To enjoy a Colorado trip at 11,000 feet elevation, endurance training is key — weights and strength are highly overrated in my opinion. Endurance is the most crucial element. I made many trips to the hilliest trails in Southwest Mississippi and Louisiana to train.
As for the lack of oxygen in the mountains, I find when your body is used to being short of oxygen from several hours of cardio a day in Louisiana, you can more easily handle the lack of oxygen up there. But for a non-runner, expect to be short of breath for days with constant headaches in the mountains.
I stayed the second week alone in the tent, but during the middle of the day I often hiked down the mountain to visit my wife and dogs. Our 15-year old Lab passed away the day before our trip, and I wanted to see my wife often — even if it was for just an hour. But I missed no hunts, and stayed on the mission every morning and evening with very little sleep.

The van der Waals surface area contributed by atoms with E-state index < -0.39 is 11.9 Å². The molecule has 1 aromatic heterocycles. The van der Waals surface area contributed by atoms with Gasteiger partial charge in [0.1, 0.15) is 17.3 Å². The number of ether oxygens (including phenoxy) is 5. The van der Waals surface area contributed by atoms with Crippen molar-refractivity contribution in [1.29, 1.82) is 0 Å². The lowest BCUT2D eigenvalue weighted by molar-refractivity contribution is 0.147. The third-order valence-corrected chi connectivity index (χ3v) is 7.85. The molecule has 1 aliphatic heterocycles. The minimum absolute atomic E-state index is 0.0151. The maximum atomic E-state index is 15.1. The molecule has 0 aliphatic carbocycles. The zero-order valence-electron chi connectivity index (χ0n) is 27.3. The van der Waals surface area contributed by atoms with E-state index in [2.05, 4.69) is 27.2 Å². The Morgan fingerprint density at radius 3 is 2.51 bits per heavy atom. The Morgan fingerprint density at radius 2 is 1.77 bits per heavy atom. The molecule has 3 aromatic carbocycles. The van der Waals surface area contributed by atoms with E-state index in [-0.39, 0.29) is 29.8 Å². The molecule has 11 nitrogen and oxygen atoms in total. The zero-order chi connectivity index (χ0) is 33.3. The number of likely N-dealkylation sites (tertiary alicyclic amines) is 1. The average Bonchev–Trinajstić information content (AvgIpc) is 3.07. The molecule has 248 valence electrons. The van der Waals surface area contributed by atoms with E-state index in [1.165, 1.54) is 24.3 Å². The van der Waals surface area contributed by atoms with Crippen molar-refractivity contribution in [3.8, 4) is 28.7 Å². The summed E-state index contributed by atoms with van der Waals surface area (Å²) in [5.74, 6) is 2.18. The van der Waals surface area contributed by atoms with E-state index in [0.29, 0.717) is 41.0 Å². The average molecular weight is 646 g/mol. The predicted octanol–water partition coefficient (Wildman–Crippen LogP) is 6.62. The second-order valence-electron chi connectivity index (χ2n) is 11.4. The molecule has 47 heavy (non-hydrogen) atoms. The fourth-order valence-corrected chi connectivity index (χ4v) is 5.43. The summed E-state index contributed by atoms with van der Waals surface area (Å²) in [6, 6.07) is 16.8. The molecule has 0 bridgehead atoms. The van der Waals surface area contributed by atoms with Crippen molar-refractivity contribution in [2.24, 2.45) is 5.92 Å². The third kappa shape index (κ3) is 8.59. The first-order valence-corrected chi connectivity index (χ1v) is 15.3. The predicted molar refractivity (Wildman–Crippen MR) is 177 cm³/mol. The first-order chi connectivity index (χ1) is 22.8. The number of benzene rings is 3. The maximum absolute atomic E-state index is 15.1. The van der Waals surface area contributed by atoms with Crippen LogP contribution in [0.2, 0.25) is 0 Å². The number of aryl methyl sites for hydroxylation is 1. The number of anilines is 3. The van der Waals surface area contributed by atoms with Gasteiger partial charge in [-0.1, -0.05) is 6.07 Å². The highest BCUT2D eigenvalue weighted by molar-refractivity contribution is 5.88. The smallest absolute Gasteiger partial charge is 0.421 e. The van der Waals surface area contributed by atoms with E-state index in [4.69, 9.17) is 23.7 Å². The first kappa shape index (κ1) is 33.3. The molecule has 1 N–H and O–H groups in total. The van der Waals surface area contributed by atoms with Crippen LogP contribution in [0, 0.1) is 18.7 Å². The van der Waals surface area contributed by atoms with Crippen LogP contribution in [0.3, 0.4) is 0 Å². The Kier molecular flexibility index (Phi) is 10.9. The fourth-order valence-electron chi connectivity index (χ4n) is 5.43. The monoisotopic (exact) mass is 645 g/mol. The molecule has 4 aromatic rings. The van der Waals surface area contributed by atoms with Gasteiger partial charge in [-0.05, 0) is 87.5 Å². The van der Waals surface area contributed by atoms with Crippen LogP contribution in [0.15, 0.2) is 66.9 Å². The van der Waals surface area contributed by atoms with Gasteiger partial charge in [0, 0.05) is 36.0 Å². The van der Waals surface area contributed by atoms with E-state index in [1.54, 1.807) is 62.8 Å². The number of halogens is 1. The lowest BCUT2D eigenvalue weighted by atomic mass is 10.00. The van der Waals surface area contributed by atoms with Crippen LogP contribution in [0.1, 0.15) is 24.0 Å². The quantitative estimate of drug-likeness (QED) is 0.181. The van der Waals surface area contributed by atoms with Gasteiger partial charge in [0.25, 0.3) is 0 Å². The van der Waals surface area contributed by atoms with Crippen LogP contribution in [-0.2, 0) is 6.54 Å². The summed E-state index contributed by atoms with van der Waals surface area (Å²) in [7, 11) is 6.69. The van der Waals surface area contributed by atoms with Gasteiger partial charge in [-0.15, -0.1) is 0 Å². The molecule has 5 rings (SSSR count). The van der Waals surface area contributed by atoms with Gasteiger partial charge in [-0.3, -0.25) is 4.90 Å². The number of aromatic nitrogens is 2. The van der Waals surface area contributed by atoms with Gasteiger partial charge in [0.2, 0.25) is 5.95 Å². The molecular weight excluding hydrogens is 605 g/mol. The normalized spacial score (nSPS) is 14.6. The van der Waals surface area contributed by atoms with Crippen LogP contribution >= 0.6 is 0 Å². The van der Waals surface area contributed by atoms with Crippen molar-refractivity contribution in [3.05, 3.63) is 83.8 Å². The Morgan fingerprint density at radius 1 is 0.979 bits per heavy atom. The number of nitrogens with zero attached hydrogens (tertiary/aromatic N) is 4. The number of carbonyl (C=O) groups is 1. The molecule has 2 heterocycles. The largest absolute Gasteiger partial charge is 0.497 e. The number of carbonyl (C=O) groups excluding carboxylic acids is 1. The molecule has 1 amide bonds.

My wife did have a blast at the nice cabin where she stayed, and caught fish in the river —including a beautiful 20-inch brown trout.
My hunting started with close call after close call. On the second morning, I saw four nice bulls at 40 yards broadside which I videoed, but couldn’t get close enough for my longbow.
One morning, I had the biggest, widest mule deer buck with more than a 2-foot inside spread at 35 to 50 yards from my lock-on for 90 minutes. But I could just never line up a close enough shot before the group of bucks walked off. That massive buck had been on my trail camera there a bunch of times — I originally thought it was an elk for about 30 minutes because the horns were so massive.